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With Roe v. Wade Overturned, Canada Could Become an Abortion Destination

6 minute read

Bloomberg — The Bloor West Village Women’s Clinic in Toronto has had very few American patients, despite advertising its abortion services internationally. That may be about to change.

The US Supreme Court’s decision Friday overturning Roe v Wade means women living in states with new restrictions on abortion could be forced to travel to obtain the procedure. Canada, which has no legal restrictions on abortion, could offer a safe haven for those looking for abortion care, with about half of US states considered “certain or likely” to ban or severely restrict services following the high court’s decision.

The challenge will be affording it. Those needing an abortion still need to be able to pay the cost of travel and for the procedure itself. Travel to Canada also requires a passport and a vaccine card.

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“The women who are most vulnerable are not women, most likely, who are going to have passports and the money to do this,” said Sheri Krieger, a counselor at Bloor West. “Certainly we’re open and here to help in any way we can, 100%, that’s for sure, but at this moment we have no sense of what’s going to happen.”

Canadian Prime Minister Justin Trudeau, speaking at a Commonwealth summit, hinted that Canada could be a destination, but offered no specific measures to increase abortion availability or handle more patients at the nation’s clinics.

Trudeau lamented the Supreme Court’s decision as a “devastating setback” to the battle for rights fought by generations of women around the world. “We need to continue to stand strong, to defend everybody’s rights and freedoms in Canada and where we are here, internationally… which Canada will do — whether it’s fighting for women’s rights here in Africa, or supporting people fighting for their rights in the United States and elsewhere,” he said.

Canada could be an option for women in Michigan if they’re willing to travel to Toronto or Hamilton. The Ambassador Bridge links downtown Detroit and Windsor, but the only access to surgical abortions in Windsor is in the hospital. There is no freestanding clinic.

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Michigan has a long-dormant abortion ban dating back to 1846 and updated in 1931, that could come back to life. Governor Gretchen Whitmer, a Democrat, believes it will and has filed a lawsuitseeking to have the Michigan Supreme Court declare it unconstitutional. A lower court in May granted a temporary injunction blocking enforcement of the law and Whitmer on Friday filed a brief asking for a quick and permanent decision from the State Supreme Court.

Should Whitmer’s suit fail, women’s rights groups in the state are already looking for other places to send those seeking abortions, said Ashlea Phenicie, communications director for Planned Parenthood of Michigan. Canada is a possible destination, she said, but the group will look to Illinois and New York first because travel to those states is easier.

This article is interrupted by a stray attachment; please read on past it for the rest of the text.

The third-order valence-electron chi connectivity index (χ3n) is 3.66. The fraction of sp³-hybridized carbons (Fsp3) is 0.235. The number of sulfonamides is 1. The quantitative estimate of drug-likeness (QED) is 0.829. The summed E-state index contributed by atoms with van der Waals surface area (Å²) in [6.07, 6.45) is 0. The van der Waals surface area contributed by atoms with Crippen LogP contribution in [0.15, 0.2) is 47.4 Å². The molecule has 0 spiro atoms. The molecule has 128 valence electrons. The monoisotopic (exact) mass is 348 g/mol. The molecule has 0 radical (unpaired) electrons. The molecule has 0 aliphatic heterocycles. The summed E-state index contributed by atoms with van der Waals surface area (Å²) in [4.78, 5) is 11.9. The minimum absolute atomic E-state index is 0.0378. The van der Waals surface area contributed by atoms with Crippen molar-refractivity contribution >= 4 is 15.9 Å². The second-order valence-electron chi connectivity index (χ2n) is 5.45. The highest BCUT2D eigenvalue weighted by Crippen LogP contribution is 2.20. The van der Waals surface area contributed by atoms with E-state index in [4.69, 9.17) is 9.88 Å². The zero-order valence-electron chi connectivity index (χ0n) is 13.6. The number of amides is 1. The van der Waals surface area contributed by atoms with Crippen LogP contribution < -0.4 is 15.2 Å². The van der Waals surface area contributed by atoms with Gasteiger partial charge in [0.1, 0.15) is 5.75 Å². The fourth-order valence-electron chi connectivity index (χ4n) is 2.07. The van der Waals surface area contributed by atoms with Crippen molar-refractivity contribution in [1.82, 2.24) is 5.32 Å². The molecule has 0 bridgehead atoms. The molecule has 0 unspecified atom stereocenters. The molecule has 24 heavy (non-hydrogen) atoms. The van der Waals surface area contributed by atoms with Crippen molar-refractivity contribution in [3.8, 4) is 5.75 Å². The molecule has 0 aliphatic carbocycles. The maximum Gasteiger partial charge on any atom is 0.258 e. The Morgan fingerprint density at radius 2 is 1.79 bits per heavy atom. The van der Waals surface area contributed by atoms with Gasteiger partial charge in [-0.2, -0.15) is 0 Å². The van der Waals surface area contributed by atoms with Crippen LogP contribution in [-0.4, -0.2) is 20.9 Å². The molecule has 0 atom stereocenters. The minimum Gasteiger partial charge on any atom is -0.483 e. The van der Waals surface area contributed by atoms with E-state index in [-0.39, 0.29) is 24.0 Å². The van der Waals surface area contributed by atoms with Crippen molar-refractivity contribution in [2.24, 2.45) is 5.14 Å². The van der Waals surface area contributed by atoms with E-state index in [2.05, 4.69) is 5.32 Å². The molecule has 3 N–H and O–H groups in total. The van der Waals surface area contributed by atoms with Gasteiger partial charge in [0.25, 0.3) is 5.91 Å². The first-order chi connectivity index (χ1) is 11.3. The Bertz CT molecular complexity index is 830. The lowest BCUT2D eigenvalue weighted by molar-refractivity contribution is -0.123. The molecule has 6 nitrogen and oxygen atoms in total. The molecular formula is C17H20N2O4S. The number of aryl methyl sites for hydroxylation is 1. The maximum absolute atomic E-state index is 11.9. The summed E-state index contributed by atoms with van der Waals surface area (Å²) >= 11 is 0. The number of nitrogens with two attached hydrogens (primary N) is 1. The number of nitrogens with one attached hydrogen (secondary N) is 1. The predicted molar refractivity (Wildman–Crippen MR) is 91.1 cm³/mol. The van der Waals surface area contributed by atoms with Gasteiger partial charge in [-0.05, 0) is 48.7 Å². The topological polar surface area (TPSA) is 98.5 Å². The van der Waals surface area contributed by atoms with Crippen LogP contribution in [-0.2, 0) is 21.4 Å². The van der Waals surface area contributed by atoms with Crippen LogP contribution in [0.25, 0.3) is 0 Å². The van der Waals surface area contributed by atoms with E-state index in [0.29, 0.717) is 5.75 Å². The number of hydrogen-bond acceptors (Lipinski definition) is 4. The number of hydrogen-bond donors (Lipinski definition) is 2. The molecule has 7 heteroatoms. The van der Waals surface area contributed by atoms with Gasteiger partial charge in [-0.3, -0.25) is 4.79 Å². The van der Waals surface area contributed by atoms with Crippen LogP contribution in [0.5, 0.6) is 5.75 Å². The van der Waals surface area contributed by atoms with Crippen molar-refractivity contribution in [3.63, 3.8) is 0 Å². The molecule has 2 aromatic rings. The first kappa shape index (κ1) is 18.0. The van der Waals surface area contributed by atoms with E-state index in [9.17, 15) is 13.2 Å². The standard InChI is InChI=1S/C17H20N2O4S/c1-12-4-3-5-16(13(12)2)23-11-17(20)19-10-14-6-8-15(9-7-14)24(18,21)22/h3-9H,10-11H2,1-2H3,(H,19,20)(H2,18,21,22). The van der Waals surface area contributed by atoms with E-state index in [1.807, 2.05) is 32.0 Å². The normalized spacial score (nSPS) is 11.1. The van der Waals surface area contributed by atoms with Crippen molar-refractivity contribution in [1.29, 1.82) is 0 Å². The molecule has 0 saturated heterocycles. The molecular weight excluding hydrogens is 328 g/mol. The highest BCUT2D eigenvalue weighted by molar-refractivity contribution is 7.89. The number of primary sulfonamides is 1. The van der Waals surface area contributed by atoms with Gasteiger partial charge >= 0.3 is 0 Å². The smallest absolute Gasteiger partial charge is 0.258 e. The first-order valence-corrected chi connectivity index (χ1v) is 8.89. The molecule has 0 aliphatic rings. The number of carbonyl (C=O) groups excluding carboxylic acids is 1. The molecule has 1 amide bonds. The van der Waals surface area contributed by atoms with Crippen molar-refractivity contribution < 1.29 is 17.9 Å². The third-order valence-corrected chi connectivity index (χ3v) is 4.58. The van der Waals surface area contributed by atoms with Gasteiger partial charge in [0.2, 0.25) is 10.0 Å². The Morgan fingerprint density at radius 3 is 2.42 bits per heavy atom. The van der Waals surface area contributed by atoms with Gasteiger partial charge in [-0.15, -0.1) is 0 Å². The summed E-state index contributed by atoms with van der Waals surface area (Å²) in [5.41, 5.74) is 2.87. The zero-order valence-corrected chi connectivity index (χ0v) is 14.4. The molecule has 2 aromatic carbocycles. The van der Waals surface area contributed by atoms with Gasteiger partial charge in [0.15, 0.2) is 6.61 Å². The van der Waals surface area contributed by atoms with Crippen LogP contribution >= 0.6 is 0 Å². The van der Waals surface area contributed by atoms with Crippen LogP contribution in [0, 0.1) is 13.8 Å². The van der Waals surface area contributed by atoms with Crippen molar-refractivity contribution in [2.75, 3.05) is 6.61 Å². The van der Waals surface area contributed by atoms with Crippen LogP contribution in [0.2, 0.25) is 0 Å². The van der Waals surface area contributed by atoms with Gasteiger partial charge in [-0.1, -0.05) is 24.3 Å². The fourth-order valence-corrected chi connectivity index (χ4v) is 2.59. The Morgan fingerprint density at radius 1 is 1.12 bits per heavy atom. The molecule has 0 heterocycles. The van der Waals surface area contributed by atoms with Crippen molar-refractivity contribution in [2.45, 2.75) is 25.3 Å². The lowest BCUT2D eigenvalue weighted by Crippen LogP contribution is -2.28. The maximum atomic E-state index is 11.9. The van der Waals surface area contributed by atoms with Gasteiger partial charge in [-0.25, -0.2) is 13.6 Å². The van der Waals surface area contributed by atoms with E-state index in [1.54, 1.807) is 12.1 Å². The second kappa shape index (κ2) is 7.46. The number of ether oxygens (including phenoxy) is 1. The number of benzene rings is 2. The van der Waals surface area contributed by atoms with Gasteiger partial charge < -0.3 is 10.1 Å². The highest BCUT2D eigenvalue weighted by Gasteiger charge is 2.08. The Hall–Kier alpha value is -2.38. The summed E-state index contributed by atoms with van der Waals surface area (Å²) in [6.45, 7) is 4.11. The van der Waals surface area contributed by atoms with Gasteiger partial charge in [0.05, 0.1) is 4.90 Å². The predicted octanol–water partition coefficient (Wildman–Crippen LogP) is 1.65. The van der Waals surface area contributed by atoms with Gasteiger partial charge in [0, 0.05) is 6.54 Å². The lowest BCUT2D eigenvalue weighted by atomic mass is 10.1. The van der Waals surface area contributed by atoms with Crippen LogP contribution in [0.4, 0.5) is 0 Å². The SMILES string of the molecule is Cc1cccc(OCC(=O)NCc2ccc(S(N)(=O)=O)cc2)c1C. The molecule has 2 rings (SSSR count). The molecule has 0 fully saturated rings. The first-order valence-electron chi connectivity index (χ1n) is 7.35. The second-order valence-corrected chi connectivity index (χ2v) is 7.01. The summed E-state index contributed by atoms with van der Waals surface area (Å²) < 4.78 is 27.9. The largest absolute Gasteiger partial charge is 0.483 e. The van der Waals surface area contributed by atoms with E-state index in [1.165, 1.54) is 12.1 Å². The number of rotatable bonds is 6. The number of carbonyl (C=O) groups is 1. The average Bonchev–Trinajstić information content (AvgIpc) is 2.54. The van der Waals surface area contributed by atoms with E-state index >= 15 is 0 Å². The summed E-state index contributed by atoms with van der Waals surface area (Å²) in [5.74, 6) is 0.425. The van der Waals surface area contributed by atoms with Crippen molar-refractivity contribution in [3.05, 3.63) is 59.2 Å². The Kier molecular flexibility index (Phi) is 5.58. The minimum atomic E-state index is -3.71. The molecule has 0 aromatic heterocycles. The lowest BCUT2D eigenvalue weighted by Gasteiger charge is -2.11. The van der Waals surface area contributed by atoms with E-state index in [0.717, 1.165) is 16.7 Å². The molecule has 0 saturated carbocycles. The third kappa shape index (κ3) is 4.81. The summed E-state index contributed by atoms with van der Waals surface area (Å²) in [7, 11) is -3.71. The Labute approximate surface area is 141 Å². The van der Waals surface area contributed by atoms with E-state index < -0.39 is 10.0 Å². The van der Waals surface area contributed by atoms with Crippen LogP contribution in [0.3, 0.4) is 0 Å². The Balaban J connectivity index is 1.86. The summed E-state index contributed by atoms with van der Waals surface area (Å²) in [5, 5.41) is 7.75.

Abortions are less expensive in Canada than the US. Carolyn Egan, a spokesperson for the Ontario Coalition for Abortion Clinics, said the cost of the procedure at a Canadian clinic is about C$500 ($388), but that doesn’t include any travel costs a woman from the US might incur. In Michigan, an abortion costs $600 to $900, according to the Women’s Center of Michigan.

And the Roe decision will complicate things for women on both sides of the border. Some Canadians travel to the US to obtain late-stage abortions — those after 24 weeks. Such a procedure can be difficult to access even in Canada’s big cities because of a lack of physician training. About 95% of abortions in Canada are done before 12 weeks, many via medication.

In addition, there is concern that clinics providing abortion services could be overwhelmed and wait times become insurmountable, said Frédérique Chabot, director of health promotion, at Action Canada for Sexual Health & Rights, a charity that helps advance reproductive health rights.

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Most of the clinics that have capacity are in Toronto and Montreal, said Joyce Arthur, executive director of the Abortion Rights Coalition of Canada. But it’s much harder to find clinics in Canada’s western provinces, meaning women in states such as North Dakota and South Dakota — which could soon have new restrictions — will have difficulty finding services. She said it also could promote a system where Canadian practitioners prefer Americans who pay in cash.

“We want to help Americans but it’s difficult because we want to take care of Canadians first,” Arthur said. “It could result in a two-tiered system.”

On average, women wait one to two weeks for an abortion in Canada and as long as five weeks for later-term abortion care, according to Action Canada.

“Even though we have the fully enshrined right to this service, that doesn’t mean that it’s widely available,” said Kelly Bowden, director of Policy, Advocacy and Government Relations at Action Canada for Sexual Health & Rights. “There still continues to be a huge amount of stigma around that access, and so we know that cross-border movement happens in order to access abortion services and we’ve actually seen it from Canada to the U.S.”

Despite the costs and challenges, as American women run out of options at home, some will likely look north.

“I’m sick. I’m heartbroken, I’m disgusted. I don’t even know if I have words to describe it,” Krieger said. “If women do come, and want to come, or to find ways that they can come, I’m sure that there’s going to be lots of people that are going to be ready to help.”

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